You may have heard me say that a CRNA loan similar to a physician loan or a doctor mortgage is more accommodating or has more liberal underwriting guidelines. But how does that relate specifically to your student loans because most of CRNAs that I know have a few student loans still? Alright so here’s how it works in the conventional world of the mortgage. Underwriting which is pretty much every bank in the country because conventional loans are typically purchased or saleable to Fannie Mae and Freddie Mac. Fannie Mae and Freddie Mac are the government-sponsored enterprises that make about 90% of the loans actually between Fannie, Freddie, and Jenny who does FHA loans they do about over 90% of the residential mortgage lending in the country. So pretty much they write all the rules.
Everything has to flow up to their guidelines and so conventional underwriting guidelines, regardless of the bank that you end up going with will typically want to count a 1% of the outstanding student loans against your debt to income ratio if your student loans are in deferral or in some sort of income-driven repayment. Now many of the especially younger CRNAs that we work with are either still in deferral or have some sort of an income-driven repayment until they kind of ramp up and get stabilized and qualifying at a 1% of that outstanding student loan balance can be prohibitive to them qualifying. For example, if someone had $300,000 in student loans and was just getting going and they had to qualify with a $3000 a month payment they very well may not qualify for the home that they want. They may have to settle for a much lower home.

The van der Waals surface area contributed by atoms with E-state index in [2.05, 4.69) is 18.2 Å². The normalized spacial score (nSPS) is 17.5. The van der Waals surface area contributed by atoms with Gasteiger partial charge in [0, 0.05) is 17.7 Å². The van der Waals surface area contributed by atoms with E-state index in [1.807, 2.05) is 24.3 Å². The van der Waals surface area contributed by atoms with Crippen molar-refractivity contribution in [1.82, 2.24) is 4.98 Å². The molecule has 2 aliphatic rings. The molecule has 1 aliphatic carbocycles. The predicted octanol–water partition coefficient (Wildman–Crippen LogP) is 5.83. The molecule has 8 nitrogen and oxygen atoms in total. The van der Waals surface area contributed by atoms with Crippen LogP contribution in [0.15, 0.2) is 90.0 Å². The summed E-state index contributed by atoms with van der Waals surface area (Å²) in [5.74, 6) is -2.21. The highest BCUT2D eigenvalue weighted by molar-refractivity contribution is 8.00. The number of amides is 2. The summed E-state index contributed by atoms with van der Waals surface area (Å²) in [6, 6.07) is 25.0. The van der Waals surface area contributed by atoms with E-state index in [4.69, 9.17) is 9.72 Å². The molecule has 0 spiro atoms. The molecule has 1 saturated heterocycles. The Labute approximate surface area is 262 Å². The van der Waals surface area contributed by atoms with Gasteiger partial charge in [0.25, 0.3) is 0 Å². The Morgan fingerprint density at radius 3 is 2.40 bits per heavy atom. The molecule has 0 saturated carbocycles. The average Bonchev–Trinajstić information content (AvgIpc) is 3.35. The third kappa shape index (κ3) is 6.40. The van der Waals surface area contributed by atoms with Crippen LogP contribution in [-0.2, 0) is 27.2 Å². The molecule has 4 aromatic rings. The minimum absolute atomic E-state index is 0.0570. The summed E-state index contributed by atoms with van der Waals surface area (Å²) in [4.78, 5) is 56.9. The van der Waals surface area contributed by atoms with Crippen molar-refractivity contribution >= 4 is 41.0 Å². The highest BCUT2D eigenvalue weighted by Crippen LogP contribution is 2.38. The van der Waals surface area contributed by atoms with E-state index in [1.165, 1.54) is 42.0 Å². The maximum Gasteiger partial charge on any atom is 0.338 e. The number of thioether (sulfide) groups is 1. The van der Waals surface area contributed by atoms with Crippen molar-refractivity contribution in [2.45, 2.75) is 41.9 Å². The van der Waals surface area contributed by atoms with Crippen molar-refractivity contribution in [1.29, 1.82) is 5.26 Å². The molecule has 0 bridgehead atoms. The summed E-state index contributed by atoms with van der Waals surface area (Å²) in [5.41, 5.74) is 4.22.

So here’s how we look at it with a CRNA loan. If the loan is currently in a deferral, has a zero payment, we can simply get an estimate from your student loan provider – whoever the servicer is on your student loan – as to what the estimated income-driven repayment would be. If you’re going to pay as you earn or repay we simply just get a letter from them saying here are the loans that you have, here’s what your payment would be if you went into one of these income-driven repayments and that’s the loan amount that we qualify you for and the beauty with that is that’s typically done at the previous year’s tax return. So you’re almost always going to have a lower income driven payment qualifying amount than you would if you defaulted to the 1% rule.
Are interest rates higher with a CRNA mortgage or home loan?
Well, the honest answer is yes, in most cases your interest rate is going to be higher if you’re putting less than 20% down. If you’re putting 20% down or more then they should be on par with where those conventional rates are. But what’s important that you understand is that the CRNA loan helps you avoid that monthly mortgage insurance premium and I’ve mentioned in other videos that monthly mortgage insurance, number one, typically does not fall off until you’re somewhere between 8 and 11 years into the loan so it’s a very long period of time.
Its cost, the mortgage insurance cost is generally between 0.5 and 1.5%. So on a $4000 loan, you can pay $4000 to $6000 a year in mortgage insurance and generally speaking, mortgage insurance is not tax deductible where mortgage interest is and make sure you don’t miss that. So if you’re in a state that has a high estate tax plus federal tax it’s very possible to chart a 40% tax bracket. If you’re in a 40 % tax bracket and you’re paying a 4.5% interest rate that means you can minus 40% off that 4.5% interest rate so I don’t have a calculator in front of me, but I’m going to guess you’re paying somewhere in the high twos. That’s pretty darn good.
Now with a conventional loan, yes you’ve got a 4% interest rate, but if you pay a 1% mortgage insurance premium your total all-in cost is going to be closer to 5% in today’s world and that mortgage insurance is generally not tax deductible. So what you’re going to get with a CRNA loan is a potentially slightly higher interest rate, which gives you greater tax efficiency. Did you get that? Paying more interest at a higher tax bracket gives you more to write off and get back at the end of the year and helps you avoid private mortgage insurance